RICHARD J. COLLINS,
RICHARD SOARES, Warden;
THOMAS BULLARD, Law Librarian;
BARD ROCKWELL, Head of Legal
Services; ARISTEDES W.
ZAVARAS, Executive Director of
D.O.C.; OFFICER FOX, C.O. of
Limon Correctional Facility; John
Does, if there by any, in their
individual and professional capacities
RICHARD SOARES, Warden; THOMAS BULLARD, Law Librarian; BARD ROCKWELL, Head of Legal Services; ARISTEDES W. ZAVARAS, Executive Director of D.O.C.; OFFICER FOX, C.O. of Limon Correctional Facility; John Does, if there by any, in their individual and professional capacities,
Before BRORBY, KELLY, and MURPHY, Circuit Judges.
Richard J. Collins, a Colorado state prisoner, filed a pro se 42 U.S.C. § 1983 civil rights complaint raising the following four issues: (1) the defendants violated his Sixth Amendment right of access to the courts when they confiscated, pursuant to Colorado prison regulation 850-6, all legal files in excess of two cubic feet; (2) the defendants violated his Sixth Amendment rights to access to the courts when they removed the Shepard's citation service and the Corpus Juris Secundum legal encyclopedia from the prison law library; (3) the defendants retaliated against him in violation of the Eighth Amendment; and (4) the defendants denied him medical treatment in violation of the Eighth Amendment.
The district court referred Collins' complaint to a magistrate judge for preliminary proceedings pursuant to 28 U.S.C. § 636. In a thorough and well-written Report and Recommendation ("R & R"), the magistrate judge recommended that the district court grant the defendants' motion for summary judgment. The R & R specifically informed Collins that in order to preserve his right to de novo review in the district court and his right to appellate review of both factual and legal questions, he must file written, specific objections with the district court within ten days of service of the R & R. Rather than filing a proper objection, Collins sought an extension from the district court. The district court granted Collins a lengthy extension. Five days before expiration of the extended time period, Collins filed a second request for an extension. The district court granted Collins a second extension, to expire June 3, 1999, but indicated that no further extensions would be granted. On June 7th, after the second extension had already expired, and despite the district court's admonition, Collins filed a third request for an extension of time within which to file objections to the R & R. In response, the district court noted its previous generosity in granting extensions and its specific admonition that no further extensions would be granted. Accordingly, the district court denied Collins' request for a third extension, noted that Collins' failure to timely file specific objections barred de novo review, and adopted the R & R.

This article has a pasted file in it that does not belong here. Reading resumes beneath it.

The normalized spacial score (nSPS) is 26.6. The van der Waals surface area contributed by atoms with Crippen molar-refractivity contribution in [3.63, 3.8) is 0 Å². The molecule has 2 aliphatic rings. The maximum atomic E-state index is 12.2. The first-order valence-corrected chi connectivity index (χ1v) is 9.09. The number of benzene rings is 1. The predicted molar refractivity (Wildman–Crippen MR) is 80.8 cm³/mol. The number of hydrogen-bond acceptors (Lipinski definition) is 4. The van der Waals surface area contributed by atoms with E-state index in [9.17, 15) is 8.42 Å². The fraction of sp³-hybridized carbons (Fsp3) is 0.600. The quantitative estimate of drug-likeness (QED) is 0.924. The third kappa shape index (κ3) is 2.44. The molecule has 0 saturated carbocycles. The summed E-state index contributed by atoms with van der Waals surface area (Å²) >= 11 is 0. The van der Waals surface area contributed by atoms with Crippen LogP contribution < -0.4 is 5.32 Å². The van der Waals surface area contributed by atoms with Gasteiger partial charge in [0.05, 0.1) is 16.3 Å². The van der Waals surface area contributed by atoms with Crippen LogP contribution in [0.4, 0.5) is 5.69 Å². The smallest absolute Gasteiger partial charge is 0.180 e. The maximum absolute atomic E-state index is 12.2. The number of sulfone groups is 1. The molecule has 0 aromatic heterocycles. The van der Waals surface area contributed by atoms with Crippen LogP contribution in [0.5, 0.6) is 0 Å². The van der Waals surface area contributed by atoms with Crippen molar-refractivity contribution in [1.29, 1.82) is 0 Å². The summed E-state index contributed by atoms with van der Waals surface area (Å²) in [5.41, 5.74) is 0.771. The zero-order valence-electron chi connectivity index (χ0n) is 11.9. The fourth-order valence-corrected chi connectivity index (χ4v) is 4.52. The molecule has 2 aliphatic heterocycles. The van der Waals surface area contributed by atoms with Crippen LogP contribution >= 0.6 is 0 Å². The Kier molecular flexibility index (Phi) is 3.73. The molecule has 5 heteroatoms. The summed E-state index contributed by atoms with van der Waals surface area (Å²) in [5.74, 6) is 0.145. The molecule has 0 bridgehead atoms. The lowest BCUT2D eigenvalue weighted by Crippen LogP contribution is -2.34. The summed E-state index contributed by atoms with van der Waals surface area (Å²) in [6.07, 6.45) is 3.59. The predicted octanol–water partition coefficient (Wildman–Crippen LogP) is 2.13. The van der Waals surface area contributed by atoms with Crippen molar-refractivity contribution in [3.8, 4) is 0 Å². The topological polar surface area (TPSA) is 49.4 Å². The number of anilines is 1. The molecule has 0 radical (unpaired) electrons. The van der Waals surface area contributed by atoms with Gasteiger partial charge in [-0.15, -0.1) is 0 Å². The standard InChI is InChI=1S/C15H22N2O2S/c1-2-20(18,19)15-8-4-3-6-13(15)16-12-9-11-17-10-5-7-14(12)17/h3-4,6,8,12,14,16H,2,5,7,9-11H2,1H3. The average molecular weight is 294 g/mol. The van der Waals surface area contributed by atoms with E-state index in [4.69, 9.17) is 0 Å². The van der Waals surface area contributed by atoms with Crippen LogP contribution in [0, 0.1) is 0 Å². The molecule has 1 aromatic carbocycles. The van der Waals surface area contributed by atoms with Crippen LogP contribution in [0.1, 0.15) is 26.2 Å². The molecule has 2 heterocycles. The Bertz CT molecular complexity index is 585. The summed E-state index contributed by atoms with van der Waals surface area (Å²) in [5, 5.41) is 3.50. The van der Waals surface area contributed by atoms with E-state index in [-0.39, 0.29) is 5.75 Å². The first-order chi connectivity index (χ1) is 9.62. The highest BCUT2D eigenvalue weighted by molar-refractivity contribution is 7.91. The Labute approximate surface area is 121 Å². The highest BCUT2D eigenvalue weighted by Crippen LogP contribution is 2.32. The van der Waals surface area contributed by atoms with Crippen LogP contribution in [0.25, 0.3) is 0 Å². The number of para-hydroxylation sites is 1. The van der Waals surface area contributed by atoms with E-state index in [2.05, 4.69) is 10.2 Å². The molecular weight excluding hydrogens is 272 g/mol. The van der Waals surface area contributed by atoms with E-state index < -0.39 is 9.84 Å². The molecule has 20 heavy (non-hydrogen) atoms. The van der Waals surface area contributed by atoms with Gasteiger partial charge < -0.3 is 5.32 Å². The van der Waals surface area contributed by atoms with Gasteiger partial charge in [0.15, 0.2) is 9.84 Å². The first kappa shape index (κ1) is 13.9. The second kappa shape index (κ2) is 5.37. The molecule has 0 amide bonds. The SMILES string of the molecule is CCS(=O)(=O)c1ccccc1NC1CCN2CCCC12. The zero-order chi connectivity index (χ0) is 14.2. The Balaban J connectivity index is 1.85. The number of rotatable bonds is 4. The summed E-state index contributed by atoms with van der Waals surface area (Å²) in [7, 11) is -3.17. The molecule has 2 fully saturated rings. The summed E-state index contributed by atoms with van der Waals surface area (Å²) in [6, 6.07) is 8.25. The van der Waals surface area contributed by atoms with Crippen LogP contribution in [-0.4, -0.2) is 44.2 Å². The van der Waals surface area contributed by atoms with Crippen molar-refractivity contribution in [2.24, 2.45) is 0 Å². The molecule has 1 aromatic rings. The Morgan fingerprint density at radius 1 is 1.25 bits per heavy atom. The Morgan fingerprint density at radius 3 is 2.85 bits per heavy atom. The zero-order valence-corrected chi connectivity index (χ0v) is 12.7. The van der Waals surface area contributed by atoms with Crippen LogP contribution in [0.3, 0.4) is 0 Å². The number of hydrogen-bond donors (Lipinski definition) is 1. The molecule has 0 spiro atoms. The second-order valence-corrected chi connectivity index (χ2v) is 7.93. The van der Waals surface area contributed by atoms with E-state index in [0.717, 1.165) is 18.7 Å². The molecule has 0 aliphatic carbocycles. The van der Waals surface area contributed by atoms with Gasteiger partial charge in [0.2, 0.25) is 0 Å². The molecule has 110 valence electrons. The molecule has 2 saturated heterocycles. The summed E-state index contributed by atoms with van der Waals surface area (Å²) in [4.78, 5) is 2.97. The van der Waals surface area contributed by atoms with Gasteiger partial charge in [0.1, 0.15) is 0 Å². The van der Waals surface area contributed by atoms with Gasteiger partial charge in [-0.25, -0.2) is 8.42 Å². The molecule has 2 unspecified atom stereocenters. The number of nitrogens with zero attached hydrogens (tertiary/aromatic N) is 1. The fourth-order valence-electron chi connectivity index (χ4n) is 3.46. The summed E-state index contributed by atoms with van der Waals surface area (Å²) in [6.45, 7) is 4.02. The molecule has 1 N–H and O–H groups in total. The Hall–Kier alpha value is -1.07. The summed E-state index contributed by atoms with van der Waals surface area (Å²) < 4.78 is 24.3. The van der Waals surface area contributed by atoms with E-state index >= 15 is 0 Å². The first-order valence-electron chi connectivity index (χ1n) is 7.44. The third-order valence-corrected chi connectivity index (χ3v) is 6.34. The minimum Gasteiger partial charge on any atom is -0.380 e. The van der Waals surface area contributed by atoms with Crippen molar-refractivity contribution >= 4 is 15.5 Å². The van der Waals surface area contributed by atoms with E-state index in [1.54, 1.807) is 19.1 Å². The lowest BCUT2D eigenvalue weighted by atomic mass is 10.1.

On appeal, Collins argues the merits of the summary judgment motion. This court has, however, adopted a "firm waiver rule," whereby a failure to file written objections to a magistrate judge's R & R waives appellate review of both factual and legal questions. United States v. One Parcel of Real Property, 73 F.3d 1057, 1059 (10th Cir. 1996). To preserve an issue for appellate review, an objection to a magistrate judge's R & R must be both specific and timely. Id. at 1060. Collins failed to object to the magistrate judge's R & R within the ten days allowed in the R & R, plus the additional time allowed by the district court pursuant to Collins' motions for extension of time. Therefore, Collins has not preserved for appellate review the district court's order and judgment granting the defendant's summary judgement.(1)
The order of the district court adopting the R & R and its judgment thereon are hereby AFFIRMED.
ENTERED FOR THE COURT:
Michael R. Murphy
*. This order and judgment is not binding precedent, except under the doctrines of law of the case, res judicata and collateral estoppel. The court generally disfavors the citation of orders and judgments; nevertheless, an order
1.After the district court entered its order adopting the R & R, Collins filed a Rule 59 motion along with specific objections to the R & R. In the motion, Collins asserted that his objections were late because of problems in having them copied at the prison law library on June 2 1999. In rejecting Collins' Rule 59 motion for reconsideration, the district court noted again that it had been generous in granting extensions and had specifically informed Collins that no further extensions would be allowed. Accordingly, it refused to reconsider its ruling adopting the R & R. The district court did note, however, that it had conducted a de novo review of the R & R, and that Collins' belated objections would not change the outcome of the case. As noted by the defendants, this alternate holding of the district court does not in any way revive Collins' claims. See Vega v. Suthers, 195 F.3d 573, 579-80 (10th Cir. 1999).